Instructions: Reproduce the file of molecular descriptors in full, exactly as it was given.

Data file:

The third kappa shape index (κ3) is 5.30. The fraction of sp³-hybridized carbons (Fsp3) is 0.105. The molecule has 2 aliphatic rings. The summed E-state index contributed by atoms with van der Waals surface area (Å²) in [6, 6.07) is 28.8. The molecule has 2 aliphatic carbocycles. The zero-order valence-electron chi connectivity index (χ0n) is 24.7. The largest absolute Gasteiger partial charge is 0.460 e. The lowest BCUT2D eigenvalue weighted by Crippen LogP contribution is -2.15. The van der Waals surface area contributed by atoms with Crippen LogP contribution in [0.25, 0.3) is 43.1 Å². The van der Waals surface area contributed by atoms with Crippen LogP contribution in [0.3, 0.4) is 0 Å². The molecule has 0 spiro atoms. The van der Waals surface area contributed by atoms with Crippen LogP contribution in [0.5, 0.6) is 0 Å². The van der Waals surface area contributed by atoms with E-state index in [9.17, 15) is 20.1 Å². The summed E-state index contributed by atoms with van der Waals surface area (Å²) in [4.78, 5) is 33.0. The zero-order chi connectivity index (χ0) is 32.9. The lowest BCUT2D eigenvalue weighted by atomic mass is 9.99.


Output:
The third kappa shape index (κ3) is 5.30. The fraction of sp³-hybridized carbons (Fsp3) is 0.105. The molecule has 2 aliphatic rings. The summed E-state index contributed by atoms with van der Waals surface area (Å²) in [6, 6.07) is 28.8. The molecule has 2 aliphatic carbocycles. The zero-order valence-electron chi connectivity index (χ0n) is 24.7. The largest absolute Gasteiger partial charge is 0.460 e. The lowest BCUT2D eigenvalue weighted by Crippen LogP contribution is -2.15. The van der Waals surface area contributed by atoms with Crippen LogP contribution in [0.25, 0.3) is 43.1 Å². The van der Waals surface area contributed by atoms with Crippen LogP contribution in [0.3, 0.4) is 0 Å². The molecule has 0 spiro atoms. The van der Waals surface area contributed by atoms with Crippen LogP contribution in [0.5, 0.6) is 0 Å². The van der Waals surface area contributed by atoms with E-state index in [9.17, 15) is 20.1 Å². The summed E-state index contributed by atoms with van der Waals surface area (Å²) in [4.78, 5) is 33.0. The zero-order chi connectivity index (χ0) is 32.9. The lowest BCUT2D eigenvalue weighted by atomic mass is 9.99.